Starting March 23rd, 2012, if you use over 2.5GB of data in a month, your data speeds may be reduced to 256 kbps or below for the rest of that monthly plan cycle. During this time, you may experience slower page loads and file downloads, and lags in streaming media. Data speeds will return to normal as soon as your next plan month starts. If you'd rather not wait for your new month to start, you can restart your plan immediately through My Account.It answered the next question, How will I know if I hit 2.5GB?, this way:
When you reach that threshold, and your data speeds are reduced for the rest of your plan month, you will receive a text message notifying you of this change. If you are susceptible to data speed reduction, you can check how much data you've used at any time during the month by logging into My Account, and checking Data & Web history.And that third question, How much data is 2.5GB?, it answered the same way it had that same question in the email Virgin Mobile sent me this morning. (About those 400,000 Mobile Internet page views, 90,000 emails without attachments, 91 hours of streaming music or 20 hours of video clips. Mercifully or ironically -- take your pick -- my LG Optimus V's mediocre battery life serves as a built-in brake on this kind of heavy data consumption.)
So to sum up, these details weren't exactly unavailable at the Virgin Mobile website ... but VM wasn't exactly broadcasting them, either.
I admit I'm not really breaking news. Android Central reported this planned change back on January 18. And according to them, Virgin Mobile wanted to start throttling data last year but delayed their decision.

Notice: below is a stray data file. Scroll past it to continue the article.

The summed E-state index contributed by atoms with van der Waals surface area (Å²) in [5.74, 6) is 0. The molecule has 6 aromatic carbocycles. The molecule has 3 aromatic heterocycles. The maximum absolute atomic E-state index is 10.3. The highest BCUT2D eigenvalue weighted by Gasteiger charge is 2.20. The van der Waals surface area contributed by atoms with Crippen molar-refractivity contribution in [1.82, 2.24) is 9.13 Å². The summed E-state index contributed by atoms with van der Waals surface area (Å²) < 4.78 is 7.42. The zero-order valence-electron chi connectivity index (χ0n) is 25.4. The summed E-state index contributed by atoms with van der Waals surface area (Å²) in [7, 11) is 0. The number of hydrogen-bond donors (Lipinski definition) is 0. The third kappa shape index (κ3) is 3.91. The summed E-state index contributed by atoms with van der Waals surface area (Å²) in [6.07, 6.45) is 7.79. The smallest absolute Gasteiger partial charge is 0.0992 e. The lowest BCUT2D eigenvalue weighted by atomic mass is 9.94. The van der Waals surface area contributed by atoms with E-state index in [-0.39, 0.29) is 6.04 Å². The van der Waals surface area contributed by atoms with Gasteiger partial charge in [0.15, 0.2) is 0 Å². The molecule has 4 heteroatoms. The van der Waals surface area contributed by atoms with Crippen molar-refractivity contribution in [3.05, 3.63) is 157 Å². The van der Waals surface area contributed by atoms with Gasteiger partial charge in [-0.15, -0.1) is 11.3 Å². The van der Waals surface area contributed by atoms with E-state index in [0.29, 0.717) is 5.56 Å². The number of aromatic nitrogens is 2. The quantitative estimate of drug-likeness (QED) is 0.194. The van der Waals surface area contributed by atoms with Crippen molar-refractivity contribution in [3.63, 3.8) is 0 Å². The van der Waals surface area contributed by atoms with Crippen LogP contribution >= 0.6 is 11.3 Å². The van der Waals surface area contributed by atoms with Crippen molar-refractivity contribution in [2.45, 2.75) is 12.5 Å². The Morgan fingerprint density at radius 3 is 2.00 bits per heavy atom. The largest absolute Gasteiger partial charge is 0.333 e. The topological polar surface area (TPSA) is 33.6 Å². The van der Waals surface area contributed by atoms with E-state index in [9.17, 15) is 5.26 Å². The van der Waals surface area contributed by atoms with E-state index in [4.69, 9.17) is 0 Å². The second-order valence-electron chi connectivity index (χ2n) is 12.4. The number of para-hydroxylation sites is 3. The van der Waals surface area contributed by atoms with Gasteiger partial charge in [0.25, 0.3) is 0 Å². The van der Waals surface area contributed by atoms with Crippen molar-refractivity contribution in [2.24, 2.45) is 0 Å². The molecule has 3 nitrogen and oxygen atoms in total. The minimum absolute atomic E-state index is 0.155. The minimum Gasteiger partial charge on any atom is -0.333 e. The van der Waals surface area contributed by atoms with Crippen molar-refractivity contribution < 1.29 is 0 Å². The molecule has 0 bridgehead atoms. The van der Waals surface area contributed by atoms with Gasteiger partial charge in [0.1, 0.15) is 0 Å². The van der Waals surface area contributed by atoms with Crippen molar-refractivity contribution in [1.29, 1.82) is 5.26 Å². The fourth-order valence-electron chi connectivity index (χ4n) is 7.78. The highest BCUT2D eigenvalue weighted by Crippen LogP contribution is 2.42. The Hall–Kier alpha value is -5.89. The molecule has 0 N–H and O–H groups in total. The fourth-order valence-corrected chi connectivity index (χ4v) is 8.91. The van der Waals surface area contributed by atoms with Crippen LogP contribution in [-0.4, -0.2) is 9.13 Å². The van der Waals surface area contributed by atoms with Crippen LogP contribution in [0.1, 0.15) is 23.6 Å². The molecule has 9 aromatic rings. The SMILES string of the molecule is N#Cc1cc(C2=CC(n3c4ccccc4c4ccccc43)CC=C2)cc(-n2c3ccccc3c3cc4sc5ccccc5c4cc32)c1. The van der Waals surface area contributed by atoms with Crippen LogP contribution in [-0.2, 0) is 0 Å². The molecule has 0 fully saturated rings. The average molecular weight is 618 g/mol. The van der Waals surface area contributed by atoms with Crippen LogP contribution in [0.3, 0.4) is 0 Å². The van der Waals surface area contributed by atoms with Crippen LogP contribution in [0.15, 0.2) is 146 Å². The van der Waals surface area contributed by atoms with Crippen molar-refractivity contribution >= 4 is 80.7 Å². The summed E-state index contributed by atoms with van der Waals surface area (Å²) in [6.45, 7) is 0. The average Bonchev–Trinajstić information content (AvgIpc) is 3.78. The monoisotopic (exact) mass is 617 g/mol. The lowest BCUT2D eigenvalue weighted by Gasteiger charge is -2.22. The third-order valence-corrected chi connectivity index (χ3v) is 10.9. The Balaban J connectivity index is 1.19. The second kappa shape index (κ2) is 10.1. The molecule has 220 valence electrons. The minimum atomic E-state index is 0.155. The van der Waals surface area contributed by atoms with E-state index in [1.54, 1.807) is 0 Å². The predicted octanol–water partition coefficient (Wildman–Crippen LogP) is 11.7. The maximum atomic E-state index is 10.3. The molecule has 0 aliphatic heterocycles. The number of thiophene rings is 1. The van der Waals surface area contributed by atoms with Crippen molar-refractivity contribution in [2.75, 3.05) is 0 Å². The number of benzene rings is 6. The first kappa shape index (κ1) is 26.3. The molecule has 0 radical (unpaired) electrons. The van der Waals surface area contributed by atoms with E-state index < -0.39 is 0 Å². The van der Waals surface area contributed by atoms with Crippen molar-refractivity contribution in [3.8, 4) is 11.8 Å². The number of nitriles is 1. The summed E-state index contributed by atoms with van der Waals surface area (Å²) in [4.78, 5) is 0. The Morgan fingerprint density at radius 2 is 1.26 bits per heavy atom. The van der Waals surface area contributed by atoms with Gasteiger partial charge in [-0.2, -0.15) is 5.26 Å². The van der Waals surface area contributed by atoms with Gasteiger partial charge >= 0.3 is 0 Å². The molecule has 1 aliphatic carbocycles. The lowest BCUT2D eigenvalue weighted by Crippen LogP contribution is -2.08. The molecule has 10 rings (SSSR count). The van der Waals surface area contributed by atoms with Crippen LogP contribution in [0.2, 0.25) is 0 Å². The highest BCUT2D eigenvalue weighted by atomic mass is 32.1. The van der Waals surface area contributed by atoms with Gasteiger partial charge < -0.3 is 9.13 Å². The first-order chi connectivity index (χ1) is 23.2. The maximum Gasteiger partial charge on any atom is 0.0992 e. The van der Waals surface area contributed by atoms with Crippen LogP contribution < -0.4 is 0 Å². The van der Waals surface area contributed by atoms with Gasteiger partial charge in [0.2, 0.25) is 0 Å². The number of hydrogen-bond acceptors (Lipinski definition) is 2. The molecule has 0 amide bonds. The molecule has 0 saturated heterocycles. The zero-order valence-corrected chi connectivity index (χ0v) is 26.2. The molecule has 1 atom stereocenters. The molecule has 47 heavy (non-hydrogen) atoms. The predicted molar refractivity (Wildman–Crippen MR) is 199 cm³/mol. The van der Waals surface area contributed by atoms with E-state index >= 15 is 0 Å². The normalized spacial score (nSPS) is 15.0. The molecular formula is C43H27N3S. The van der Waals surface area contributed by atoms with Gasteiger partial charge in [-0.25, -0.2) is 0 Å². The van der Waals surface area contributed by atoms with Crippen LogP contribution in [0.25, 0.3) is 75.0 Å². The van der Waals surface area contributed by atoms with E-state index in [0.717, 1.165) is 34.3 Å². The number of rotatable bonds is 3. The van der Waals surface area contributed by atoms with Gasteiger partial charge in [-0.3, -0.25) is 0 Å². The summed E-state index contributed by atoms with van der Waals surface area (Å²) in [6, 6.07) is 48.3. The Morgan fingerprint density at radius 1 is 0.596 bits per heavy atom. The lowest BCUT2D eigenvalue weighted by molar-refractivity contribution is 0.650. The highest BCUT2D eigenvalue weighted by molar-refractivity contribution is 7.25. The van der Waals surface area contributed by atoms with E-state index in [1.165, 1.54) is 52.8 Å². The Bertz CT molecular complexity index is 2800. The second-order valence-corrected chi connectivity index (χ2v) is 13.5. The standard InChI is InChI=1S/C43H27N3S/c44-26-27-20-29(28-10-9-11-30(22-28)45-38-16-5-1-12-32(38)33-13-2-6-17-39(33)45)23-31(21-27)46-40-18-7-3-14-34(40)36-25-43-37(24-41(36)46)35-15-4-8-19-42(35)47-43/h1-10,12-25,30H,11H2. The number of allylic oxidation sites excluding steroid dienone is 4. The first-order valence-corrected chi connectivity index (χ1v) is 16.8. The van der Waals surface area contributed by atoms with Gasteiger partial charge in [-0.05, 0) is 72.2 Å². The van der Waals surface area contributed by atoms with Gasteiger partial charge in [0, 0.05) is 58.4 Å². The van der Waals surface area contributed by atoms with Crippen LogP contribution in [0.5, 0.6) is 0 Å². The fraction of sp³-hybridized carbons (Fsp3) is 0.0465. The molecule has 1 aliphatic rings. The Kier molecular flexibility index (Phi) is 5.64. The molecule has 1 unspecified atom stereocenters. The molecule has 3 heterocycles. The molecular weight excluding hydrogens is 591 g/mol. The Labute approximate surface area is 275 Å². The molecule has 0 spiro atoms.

Lastly, I suppose the most important question for Virgin Mobile's android phone users is how to measure data usage to avoid getting that fateful text message from VM telling you you've hit the 2.5GB wall. Logging into your VM account every week to check would be tedious; I don't consider it realistic advice.
Offhand my only suggestion is to try an android app from Android Market called Call Meter NG. It's pretty useful and lets you measure your usage for Calls, SMS, and Data (2G/3G/4G). Here's a screen shot showing my usage so far this month:
The app is flexible enough that it lets you set the beginning of your plan month, so it needn't start on the 1st. (You'll note that mine starts on the 6th of every month.)
But I'm not entirely sure how to interpret the Data (2G/3G/4G) usage.
UPDATE: Just discovered another interesting app that keeps track of your data usage and will actually notify you when you're about to reach a preset cap. It's called Onavo. I just installed it and it looks pretty nice -- its setup lets you enter your monthly cap (VM users, please note that the cap field defaults to GB but can be changed to MB, which you'll need to do to enter 2.5GB as 2500MB) and will notify you when you've reached a % of the total you can select yourself. (The default is 75%.) It also watches your apps as you use your phone and can tell you which ones are the biggest data hogs. So far so good.